The Biophysical Properties of the Vegetation Data Set were collected as part of the larger FIFE Science effort to characterize the physical and biological properties of the sites within the FIFE study area over the life of the field experiment. These data were collected at 43 locations scattered throughout the FIFE study area between May 1987 and August 1989.
The measurements of leaf area were based on an optical technique in which the area of the light beam obscured by the material under the beam is a measure of the surface area of that material relative to the total surface area that the beam covers. The resulting Leaf Area Indices (LAI) provide a relative measure of leaf area. These indices, when compared between plant samples provide an indirect and relative measure of plant biomass.
Vegetation Biophysical Data (FIFE).
(Biophysical Properties of Vegetation).
The Biophysical Properties of the Vegetation Data Set were collected as part of the larger FIFE Science effort to characterize the physical and biological properties of the sites within the FIFE study area over the life of the field experiment.
This data set was collected and prepared to provide FIFE investigators with biophysical measurements of the vegetation present at the FIFE study area throughout the duration of the experiment.
Area indices for leaf litter, grass stems, non-grass stems and green leaves; wet and dry weight for grasses, non-grasses, leaf litter, and standing dead; and canopy height.
The biophysical properties of the vegetation at the FIFE study area were collected as part of the larger FIFE Science effort to characterize the physical and biological properties of the sites within the FIFE study area over the life of the field experiment. These data were collected at 43 locations scattered throughout the FIFE study area from May 26, 1987 through August 18, 1989. There were 30 unique locations in 1987, 21 in 1988 and six in 1989. In 1987, some of the locations were co-located with the sites where surface flux measurements were made while other locations were co-located with other instrumented sites. In 1989, three of the locations were co-located with sites where surface flux and meteorological measurements were made.
Staff Science Data Acquisition Program.
For 1987 data:
For 1988 data:
For 1989 Data:
For UNL Data:
The biophysical properties of the vegetation at the FIFE study area were collected for FIFE by the staff of the Evapotranspiration Laboratory at Kansas State University under the direction of E.T. Kanemasu, and by the staff of the University of Nebraska, Lincoln under the direction of B. Blad. The dedicated efforts of A. Nelson, J. Killeen, L. Ballou, T. Shah, and C. Hays in collecting and preparing these data is particularly appreciated.
The measurements of leaf area are based on an optical technique in which the area of the light beam obscured by the material under the beam is a measure of the surface area of that material relative to the total surface area that the beam covers. The resulting Leaf Area Indices (LAI) provide a relative measure of leaf area. These indices, when compared between plant samples provide an indirect and relative measure of plant biomass. Direct measurements of plant biomass are based on the principle that materials of equal mass hung from either side of a pendulum will come to an equilibrium. A weight of known mass applied to one side of the pendulum to counterbalance the mass of the sample on the other side is then the weight of the sample.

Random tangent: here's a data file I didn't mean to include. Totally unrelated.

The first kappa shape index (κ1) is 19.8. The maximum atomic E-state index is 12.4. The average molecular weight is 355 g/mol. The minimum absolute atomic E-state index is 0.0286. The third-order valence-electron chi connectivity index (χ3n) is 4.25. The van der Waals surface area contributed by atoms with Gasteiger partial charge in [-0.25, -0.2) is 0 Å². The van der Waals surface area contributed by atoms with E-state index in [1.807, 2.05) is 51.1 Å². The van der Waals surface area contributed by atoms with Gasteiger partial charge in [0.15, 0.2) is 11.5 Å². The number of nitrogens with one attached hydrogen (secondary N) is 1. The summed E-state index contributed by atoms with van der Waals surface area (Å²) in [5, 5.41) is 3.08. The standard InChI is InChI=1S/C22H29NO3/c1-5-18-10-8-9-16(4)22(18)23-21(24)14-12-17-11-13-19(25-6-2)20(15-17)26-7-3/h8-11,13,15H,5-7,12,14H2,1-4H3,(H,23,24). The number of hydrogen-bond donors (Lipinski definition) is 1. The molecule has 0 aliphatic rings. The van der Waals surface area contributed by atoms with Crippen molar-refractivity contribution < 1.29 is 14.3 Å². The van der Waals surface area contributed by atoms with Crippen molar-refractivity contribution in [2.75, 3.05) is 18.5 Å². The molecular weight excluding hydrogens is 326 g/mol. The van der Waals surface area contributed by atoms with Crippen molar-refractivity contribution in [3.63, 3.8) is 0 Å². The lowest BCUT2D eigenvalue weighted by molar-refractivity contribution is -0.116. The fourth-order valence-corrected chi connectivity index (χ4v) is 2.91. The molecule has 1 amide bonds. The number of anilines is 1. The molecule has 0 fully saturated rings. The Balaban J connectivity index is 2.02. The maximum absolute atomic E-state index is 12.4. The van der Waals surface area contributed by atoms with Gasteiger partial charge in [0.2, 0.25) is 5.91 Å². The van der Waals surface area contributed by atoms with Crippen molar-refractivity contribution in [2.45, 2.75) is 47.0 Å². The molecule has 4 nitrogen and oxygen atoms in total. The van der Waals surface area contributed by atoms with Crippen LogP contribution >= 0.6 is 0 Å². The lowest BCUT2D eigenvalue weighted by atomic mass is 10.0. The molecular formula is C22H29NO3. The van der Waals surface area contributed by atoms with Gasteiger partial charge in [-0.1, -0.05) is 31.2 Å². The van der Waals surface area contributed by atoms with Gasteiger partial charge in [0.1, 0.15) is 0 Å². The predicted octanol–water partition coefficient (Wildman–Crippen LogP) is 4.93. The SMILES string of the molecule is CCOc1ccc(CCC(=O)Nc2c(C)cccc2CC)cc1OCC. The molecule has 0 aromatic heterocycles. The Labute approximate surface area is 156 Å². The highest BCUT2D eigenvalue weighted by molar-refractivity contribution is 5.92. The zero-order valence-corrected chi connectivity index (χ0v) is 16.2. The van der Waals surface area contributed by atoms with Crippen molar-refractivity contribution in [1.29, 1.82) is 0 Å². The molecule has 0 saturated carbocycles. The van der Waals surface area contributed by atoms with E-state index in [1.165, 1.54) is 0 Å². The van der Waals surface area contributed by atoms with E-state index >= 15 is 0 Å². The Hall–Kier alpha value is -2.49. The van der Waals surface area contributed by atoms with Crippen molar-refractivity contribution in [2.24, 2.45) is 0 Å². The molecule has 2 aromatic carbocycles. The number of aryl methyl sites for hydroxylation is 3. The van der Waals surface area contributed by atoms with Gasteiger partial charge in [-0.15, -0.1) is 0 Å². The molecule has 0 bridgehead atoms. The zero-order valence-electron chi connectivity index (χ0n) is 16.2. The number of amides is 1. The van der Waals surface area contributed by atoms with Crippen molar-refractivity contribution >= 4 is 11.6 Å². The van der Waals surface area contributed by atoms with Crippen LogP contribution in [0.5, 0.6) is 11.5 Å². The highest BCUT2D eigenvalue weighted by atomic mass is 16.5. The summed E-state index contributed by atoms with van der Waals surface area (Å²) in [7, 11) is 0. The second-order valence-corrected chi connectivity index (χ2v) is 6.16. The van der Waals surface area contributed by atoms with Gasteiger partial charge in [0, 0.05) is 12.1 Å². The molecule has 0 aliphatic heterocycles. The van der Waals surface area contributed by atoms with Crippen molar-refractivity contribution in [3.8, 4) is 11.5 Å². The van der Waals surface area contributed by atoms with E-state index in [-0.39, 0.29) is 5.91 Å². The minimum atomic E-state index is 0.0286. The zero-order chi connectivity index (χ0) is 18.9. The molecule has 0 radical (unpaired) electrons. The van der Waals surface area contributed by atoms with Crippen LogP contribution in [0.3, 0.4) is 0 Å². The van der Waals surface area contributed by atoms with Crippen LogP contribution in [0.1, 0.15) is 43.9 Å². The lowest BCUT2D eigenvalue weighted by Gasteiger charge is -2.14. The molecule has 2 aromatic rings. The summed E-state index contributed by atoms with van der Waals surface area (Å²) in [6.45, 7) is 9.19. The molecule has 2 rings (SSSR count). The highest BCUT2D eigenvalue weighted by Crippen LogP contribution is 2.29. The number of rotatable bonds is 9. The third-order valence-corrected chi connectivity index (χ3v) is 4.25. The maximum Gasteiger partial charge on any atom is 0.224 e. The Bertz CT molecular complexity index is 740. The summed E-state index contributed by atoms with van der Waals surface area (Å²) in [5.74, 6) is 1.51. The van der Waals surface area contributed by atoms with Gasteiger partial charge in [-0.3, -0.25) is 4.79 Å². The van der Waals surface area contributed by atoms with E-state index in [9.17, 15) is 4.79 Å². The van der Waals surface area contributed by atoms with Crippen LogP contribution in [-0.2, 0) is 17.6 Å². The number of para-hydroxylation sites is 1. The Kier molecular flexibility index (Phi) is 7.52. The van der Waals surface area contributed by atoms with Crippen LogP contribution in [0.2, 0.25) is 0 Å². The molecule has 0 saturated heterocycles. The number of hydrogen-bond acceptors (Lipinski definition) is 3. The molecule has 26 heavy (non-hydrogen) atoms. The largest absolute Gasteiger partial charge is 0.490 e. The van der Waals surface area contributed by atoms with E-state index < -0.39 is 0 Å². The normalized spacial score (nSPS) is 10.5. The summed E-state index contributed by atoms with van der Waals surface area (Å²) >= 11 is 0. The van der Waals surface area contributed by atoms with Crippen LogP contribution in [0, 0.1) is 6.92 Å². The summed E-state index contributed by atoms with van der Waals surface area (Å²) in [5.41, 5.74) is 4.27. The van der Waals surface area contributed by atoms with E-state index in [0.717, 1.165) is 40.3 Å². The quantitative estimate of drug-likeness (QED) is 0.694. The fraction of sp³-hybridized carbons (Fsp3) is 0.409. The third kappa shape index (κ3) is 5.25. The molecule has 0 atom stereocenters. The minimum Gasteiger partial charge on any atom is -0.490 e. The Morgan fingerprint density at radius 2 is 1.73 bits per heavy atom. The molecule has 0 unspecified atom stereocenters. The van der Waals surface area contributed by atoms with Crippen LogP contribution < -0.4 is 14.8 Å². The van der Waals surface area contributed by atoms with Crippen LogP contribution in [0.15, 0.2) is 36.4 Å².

LI-COR-3100 Leaf area meter, inclinometer, drying oven, and balance.
Site properties (canopy height, soil depth, slope, aspect) were measured by persons on the ground, using portable field instruments. The properties of the vegetation (weight and plant indices) were measured in the lab using destructive analysis techniques on the samples collected in the field.
The Mission Objectives were two-fold:
Biomass, indices of the vegetation (leaf area index, litter area index, grass stem area index, non-grass stem area index), canopy height, soil depth, slope.
Leaf area measurements were taken with a leaf area meter. Leaves are conveyed by transparent belts at a uniform speed across a linear light sensor. The width of the sensor shaded by the passing leaf material and the length of time which it remains shaded as the plant material passes over it is used to compute leaf area.
Wet and dry weights of samples was obtained using a balance. Wet weights were first obtained for each sample, they were then dried in a drying oven for 5 days at 70 degrees C. Dry weights were then made on these dried samples.
LI-COR-3100 Leaf Area Meter:
Flat disks of known area are passed through the leaf area meter to calibrate the instrument.
The leaf area meter had a resolution capability of 1 square mm. The weighing balance was accurate to within 0.01 g.
Not available at this revision.
It is not normally necessary to recalibrate either the leaf area meter or the weighing balance. Such instruments are usually checked yearly or whenever measurements appear suspicious.
Not available at this revision.
1987 and 1988 Procedures:1989 Procedures:
Stations 2 and 8 were sampled on a weekly schedule from May 5 through June 13.
Locations were sampled in several groups or collections. All sites in a group were sampled on the same day.
Group/Collection 1 contains 102 data points (17 stations, 6 samples per station). Group/Collection 2-4 contain 114 data points (17 stations, 6 samples per station, with station 2 and 8 sampled twice each). Group/Collection 5-10 contain 102 data points (17 stations, 6 samples per station).
The maximum depth measurable with the soil-depth probes was 44 cm. Therefore, any reading of 44 cm indicates that the soil was at least 44 cm deep. Any sample where the soil was too dry and/or hard to penetrate with the soil-depth probe is coded as -1. Any sample where the field technician noted that he/she was not able to penetrate the probe to the bottom of the soil because of hard-dry conditions is reported as a negative number. (e.g. a reading of 8 cm is reported as -8 if the technician reports soil too hard to reach the bottom.)
Total dry weight was the only dry weight measured in the period after IFC-4. Plant samples were not separated into component parts as was done up to and including IFC-4.